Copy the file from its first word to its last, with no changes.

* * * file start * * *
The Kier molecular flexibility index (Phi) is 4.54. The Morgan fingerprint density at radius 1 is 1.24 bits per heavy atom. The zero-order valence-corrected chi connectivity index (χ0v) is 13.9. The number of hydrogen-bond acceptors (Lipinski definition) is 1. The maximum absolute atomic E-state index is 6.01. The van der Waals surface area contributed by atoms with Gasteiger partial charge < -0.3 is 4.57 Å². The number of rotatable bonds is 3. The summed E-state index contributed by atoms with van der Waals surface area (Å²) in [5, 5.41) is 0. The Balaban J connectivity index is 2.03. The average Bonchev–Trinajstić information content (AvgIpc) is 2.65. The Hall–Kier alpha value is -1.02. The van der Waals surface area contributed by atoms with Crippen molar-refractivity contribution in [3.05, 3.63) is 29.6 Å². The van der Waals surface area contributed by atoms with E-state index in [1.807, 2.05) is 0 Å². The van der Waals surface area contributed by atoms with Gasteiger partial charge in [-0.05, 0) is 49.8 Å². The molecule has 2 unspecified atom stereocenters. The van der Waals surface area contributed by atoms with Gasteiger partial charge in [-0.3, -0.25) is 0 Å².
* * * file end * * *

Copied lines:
The Kier molecular flexibility index (Phi) is 4.54. The Morgan fingerprint density at radius 1 is 1.24 bits per heavy atom. The zero-order valence-corrected chi connectivity index (χ0v) is 13.9. The number of hydrogen-bond acceptors (Lipinski definition) is 1. The maximum absolute atomic E-state index is 6.01. The van der Waals surface area contributed by atoms with Gasteiger partial charge < -0.3 is 4.57 Å². The number of rotatable bonds is 3. The summed E-state index contributed by atoms with van der Waals surface area (Å²) in [5, 5.41) is 0. The Balaban J connectivity index is 2.03. The average Bonchev–Trinajstić information content (AvgIpc) is 2.65. The Hall–Kier alpha value is -1.02. The van der Waals surface area contributed by atoms with Crippen molar-refractivity contribution in [3.05, 3.63) is 29.6 Å². The van der Waals surface area contributed by atoms with E-state index in [1.807, 2.05) is 0 Å². The van der Waals surface area contributed by atoms with Gasteiger partial charge in [-0.05, 0) is 49.8 Å². The molecule has 2 unspecified atom stereocenters. The van der Waals surface area contributed by atoms with Gasteiger partial charge in [-0.3, -0.25) is 0 Å².